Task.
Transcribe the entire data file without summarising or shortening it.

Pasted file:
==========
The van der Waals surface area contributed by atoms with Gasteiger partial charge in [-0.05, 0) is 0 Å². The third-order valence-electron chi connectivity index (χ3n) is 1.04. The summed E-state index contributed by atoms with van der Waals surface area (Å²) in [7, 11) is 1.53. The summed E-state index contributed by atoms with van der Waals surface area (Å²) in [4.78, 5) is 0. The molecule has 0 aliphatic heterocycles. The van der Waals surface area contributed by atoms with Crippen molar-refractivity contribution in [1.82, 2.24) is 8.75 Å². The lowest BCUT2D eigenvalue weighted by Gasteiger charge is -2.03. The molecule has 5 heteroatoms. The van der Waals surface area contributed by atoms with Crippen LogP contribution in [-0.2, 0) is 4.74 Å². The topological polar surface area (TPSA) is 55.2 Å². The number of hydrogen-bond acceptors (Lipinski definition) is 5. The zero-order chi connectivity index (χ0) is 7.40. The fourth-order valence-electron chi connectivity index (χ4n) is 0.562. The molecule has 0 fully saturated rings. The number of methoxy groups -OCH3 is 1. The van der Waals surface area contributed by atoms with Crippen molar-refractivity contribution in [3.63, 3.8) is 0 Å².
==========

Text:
The van der Waals surface area contributed by atoms with Gasteiger partial charge in [-0.05, 0) is 0 Å². The third-order valence-electron chi connectivity index (χ3n) is 1.04. The summed E-state index contributed by atoms with van der Waals surface area (Å²) in [7, 11) is 1.53. The summed E-state index contributed by atoms with van der Waals surface area (Å²) in [4.78, 5) is 0. The molecule has 0 aliphatic heterocycles. The van der Waals surface area contributed by atoms with Crippen molar-refractivity contribution in [1.82, 2.24) is 8.75 Å². The lowest BCUT2D eigenvalue weighted by Gasteiger charge is -2.03. The molecule has 5 heteroatoms. The van der Waals surface area contributed by atoms with Crippen LogP contribution in [-0.2, 0) is 4.74 Å². The topological polar surface area (TPSA) is 55.2 Å². The number of hydrogen-bond acceptors (Lipinski definition) is 5. The zero-order chi connectivity index (χ0) is 7.40. The fourth-order valence-electron chi connectivity index (χ4n) is 0.562. The molecule has 0 fully saturated rings. The number of methoxy groups -OCH3 is 1. The van der Waals surface area contributed by atoms with Crippen molar-refractivity contribution in [3.63, 3.8) is 0 Å².